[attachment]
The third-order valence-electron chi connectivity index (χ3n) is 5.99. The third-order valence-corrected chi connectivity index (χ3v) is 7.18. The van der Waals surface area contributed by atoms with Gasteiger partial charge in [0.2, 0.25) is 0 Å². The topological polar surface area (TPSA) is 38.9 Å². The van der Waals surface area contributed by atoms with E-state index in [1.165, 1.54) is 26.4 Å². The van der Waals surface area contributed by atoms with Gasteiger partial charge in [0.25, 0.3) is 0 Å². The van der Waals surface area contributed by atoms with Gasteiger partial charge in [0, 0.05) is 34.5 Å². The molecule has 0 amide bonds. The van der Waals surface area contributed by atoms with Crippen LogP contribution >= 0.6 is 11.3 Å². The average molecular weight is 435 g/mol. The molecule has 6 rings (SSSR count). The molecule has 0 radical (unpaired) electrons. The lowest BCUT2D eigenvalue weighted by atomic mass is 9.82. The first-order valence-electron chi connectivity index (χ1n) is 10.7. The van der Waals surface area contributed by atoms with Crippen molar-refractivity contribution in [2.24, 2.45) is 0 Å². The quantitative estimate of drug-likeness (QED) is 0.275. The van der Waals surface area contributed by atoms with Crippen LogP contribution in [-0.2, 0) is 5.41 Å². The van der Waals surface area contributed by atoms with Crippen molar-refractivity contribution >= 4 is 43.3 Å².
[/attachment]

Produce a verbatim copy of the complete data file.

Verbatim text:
The third-order valence-electron chi connectivity index (χ3n) is 5.99. The third-order valence-corrected chi connectivity index (χ3v) is 7.18. The van der Waals surface area contributed by atoms with Gasteiger partial charge in [0.2, 0.25) is 0 Å². The topological polar surface area (TPSA) is 38.9 Å². The van der Waals surface area contributed by atoms with E-state index in [1.165, 1.54) is 26.4 Å². The van der Waals surface area contributed by atoms with Gasteiger partial charge in [0.25, 0.3) is 0 Å². The van der Waals surface area contributed by atoms with Gasteiger partial charge in [0, 0.05) is 34.5 Å². The molecule has 0 amide bonds. The van der Waals surface area contributed by atoms with Crippen LogP contribution >= 0.6 is 11.3 Å². The average molecular weight is 435 g/mol. The molecule has 6 rings (SSSR count). The molecule has 0 radical (unpaired) electrons. The lowest BCUT2D eigenvalue weighted by atomic mass is 9.82. The first-order valence-electron chi connectivity index (χ1n) is 10.7. The van der Waals surface area contributed by atoms with Crippen molar-refractivity contribution in [2.24, 2.45) is 0 Å². The quantitative estimate of drug-likeness (QED) is 0.275. The van der Waals surface area contributed by atoms with Crippen LogP contribution in [-0.2, 0) is 5.41 Å². The van der Waals surface area contributed by atoms with Crippen molar-refractivity contribution >= 4 is 43.3 Å².